Vivian Gandillon relishes the change, the sweet, fierce ache that carries her from girl to wolf. At sixteen, she is beautiful and strong, and all the young wolves are on her tail. But Vivian still grieves for her dead father; her pack remains leaderless and in disarray, and she feels lost in the suburbs of Maryland. She longs for a normal life. But what is normal for a werewolf?
Then Vivian falls in love with a human, a meat-boy. Aiden is kind and gentle, a welcome relief from the squabbling pack. He's fascinated by magic, and Vivian longs to reveal herself to him. Surely he would understand her and delight in the wonder of her dual nature, not fear her as an ordinary human would.
Vivian's divided loyalties are strained further when a brutal murder threatens to expose the pack. Moving between two worlds, she does not seem to belong in either. What is she really--human or beast? Which tastes sweeter--blood or chocolate?
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Characterizing the adolescent experience as monstrous is not exactly a new idea. M.T. Anderson's woefully confused teen vampire in Thirsty and Jean Thesman's reluctant young witch in The Other Ones serve as excellent examples of this metaphor set to fiction. But no one really captures how our hormones make us howl as well as Annette Curtis Klause. Blood and Chocolate chronicles the longings and passions of one Vivian Gandillon, teenage werewolf. Her pack family, recently burned out of their West Virginia home by suspicious neighbors, has resettled in a sleepy Maryland suburb. At her new school, Viv quickly falls for sensitive heartthrob Aiden, a human--or "meat-boy," as her pack calls him. Soon she is trying to tame her undomesticated desires to match his more civilized sensibilities. "He was gentle. She hadn't expected that. Kisses to her were a tight clutch, teeth, and tongue... His eyes were shy beneath his dark lashes, and his lips curved with delight and desire--desire he wouldn't force on her... he was different." But Vivian's animal ardor cannot be stilled, and she must decide if she should keep Aiden in the dark about her true nature or invite him to take a walk on her wild side.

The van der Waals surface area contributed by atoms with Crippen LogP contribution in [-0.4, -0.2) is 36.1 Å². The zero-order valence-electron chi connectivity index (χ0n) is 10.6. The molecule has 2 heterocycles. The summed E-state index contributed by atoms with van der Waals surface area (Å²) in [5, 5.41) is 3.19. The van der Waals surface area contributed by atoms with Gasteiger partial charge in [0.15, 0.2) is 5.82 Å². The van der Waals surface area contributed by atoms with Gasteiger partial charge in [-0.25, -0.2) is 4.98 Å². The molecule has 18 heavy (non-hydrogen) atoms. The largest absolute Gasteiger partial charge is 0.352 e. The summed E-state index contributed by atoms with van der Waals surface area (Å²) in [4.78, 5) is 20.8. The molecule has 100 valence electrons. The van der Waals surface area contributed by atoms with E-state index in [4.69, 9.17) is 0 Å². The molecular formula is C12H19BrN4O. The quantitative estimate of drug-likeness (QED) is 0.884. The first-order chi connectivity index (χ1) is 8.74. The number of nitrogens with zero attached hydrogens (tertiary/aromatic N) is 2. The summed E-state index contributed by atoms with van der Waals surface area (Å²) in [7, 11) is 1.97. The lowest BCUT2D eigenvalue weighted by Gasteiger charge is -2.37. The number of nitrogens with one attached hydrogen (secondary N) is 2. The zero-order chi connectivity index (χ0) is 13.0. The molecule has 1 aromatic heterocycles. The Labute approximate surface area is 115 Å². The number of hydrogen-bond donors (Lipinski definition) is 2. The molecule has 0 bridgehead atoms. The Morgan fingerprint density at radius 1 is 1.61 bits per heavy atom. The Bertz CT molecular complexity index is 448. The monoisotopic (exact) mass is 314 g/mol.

Klause poetically describes the violence and sensuality of the pack lifestyle, creating a hot-blooded heroine who puts the most outrageous riot grrrls to shame. Blood and Chocolate is a masterpiece of adolescent angst wrapped in wolf's clothing, and its lovely, sensuous taste is sure to be sweet on the teenage tongue. (Ages 13 and older) --Jennifer HubertFrom the Back Cover:
* "Klause's imagery is magnetic and her language fierce, rich, and beautiful... [a] powerful, unforgettable novel."
" [A] fierce, suspenseful chiller."
"...as addictive as chocolate."
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Book Description Laurel Leaf, 1999. Mass Market Paperback. Book Condition: New. Bookseller Inventory # DADAX0440226686
Book Description Laurel Leaf, 1999. Mass Market Paperback. Book Condition: New. book. Bookseller Inventory # M0440226686
Book Description Laurel Leaf, 1999. Mass Market Paperback. Book Condition: New. Never used!. Bookseller Inventory # P110440226686